I'd like to write about having a big family. "Big" varies in definition from person to person, but I'm pretty sure we qualify. We've gotten a lot of comments over the years, so I'll start with some of those. If you have any questions you'd like answered in another Large Family post, please comment!
You must be so organized! Um, yeah, not so much. We have a lot of chaos around here. We have a routine, but not necessarily a schedule. Complicating matters, Paul has a weird work schedule. So some days he's here, and some days he's not. It's not like families where Dad works M-F.
Since the kids all have chores, the house is usually picked up, but not totally clean. The teen boys take turns with Dinner Clean Up, Josiah takes the garbage and recycling out, Brianna does Lunch Clean Up, Eli does Breakfast Clean Up, Jack empties the dishwasher and dishrack, Hannah empties all the wastebaskets and brings the upstairs laundry down to the laundry room for me, Hannah and Katie fold napkins together, and they ALL pitch in and help with extras as needed. We have 5 bathrooms, and none of them get as clean as often as I would like.
I guess I think of organization as "the absence of little piles o'crap everywhere." I haven't achieved that yet, so I don't consider myself organized.
You must be so patient! Again, not so much. I throw shrieking tantrums just as often as the kids do, actually. As I get older, it gets easier to lower my expectations and just roll my eyes at them, but the fact of the matter is, I still live with 8 kids, and that's no easy feat.
What does your husband do? The implication is, "How on earth are you supporting that herd?" I get it. It looks impossible. 2 things: God's blessings, and prioritizing.
When we were young, and the babies were coming every other year or so, every time we had a baby, Paul got a raise (or a better paying job). The earliest years were hard! Like, rolling coins out of Zach's piggy bank to make the rent kind of hard. But as we grew up and Paul began earning more, it got easier. Also, having a big family usually means you get hand me downs. People clean out their one or two kids' closets and give those too many clothes to "that family with All Those Children." That saved us a huge amount over the years.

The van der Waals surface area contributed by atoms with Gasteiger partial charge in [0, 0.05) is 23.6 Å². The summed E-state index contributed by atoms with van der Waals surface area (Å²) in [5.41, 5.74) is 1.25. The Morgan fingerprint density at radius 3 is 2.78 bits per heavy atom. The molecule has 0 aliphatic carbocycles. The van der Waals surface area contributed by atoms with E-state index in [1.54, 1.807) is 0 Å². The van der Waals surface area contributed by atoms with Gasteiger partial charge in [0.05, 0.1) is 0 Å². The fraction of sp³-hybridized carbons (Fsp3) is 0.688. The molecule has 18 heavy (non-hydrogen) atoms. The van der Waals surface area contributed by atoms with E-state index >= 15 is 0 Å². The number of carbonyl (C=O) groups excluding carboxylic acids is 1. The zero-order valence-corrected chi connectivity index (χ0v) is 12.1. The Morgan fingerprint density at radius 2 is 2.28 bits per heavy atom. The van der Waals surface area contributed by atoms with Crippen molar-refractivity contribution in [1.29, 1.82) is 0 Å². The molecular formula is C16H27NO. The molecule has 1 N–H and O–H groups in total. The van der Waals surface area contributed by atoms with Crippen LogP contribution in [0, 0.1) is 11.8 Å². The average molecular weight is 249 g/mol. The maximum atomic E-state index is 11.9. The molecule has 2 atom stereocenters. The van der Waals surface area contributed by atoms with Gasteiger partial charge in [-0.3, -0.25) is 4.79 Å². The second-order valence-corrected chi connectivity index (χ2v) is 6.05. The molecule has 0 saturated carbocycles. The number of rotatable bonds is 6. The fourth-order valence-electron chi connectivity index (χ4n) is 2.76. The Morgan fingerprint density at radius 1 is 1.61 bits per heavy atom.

We've said no to a lot of things. We don't have all the kids in 3 different activities apiece. (I'd lose my ever lovin' mind, for starters.) We don't do annual vacations, as much as I would love to. Paul is super frugal. He often takes food to work with him so he can make lunch instead of eating out. I try not to drive my monster van out of town much, so we don't do all the homeschooly things that happen around the county.
When we married, Paul drove a truck. Now, he's a fire captain.
He works hard for our family. And God has blessed us because of his hard work.
I'm not a saint. I'm not a super mom. It takes me 20 days to read a 12 chapter bedtime story to Jack, and I've been known to tell the children to forage for their dinner (not the youngest 3, of course). But we have a lot of laughs around here, and if there are things I can share to make the road easier for another mama who isn't yet where I'm at, I'd love to pass those along.
I remember as a young mom, that light bulb moment when you hear someone else's brilliant idea and think, "Why didn't I think of that? That will make my life easier!" Those are the things I wish someone had told me when I was in The Boot Camp Years (which I define as having 3 or more kids, the oldest of which is not able to shower alone yet).
One of those things was so simple. Put your squirmy toddler in overalls on grocery shopping day. This was a tip I got when Samuel was the toddler. Sam was the ADHD toddler, lol. He walked at 11 months, and ran about 5 minutes later, and hasn't been still or quiet since. When I despaired of keeping him in the grocery cart (because he could unbuckle the safety belt) another mom told me to buckle it under the bib of his overalls, where he couldn't reach it. I could have kissed her. Okay, maybe not really, but I was pretty excited to try that one out.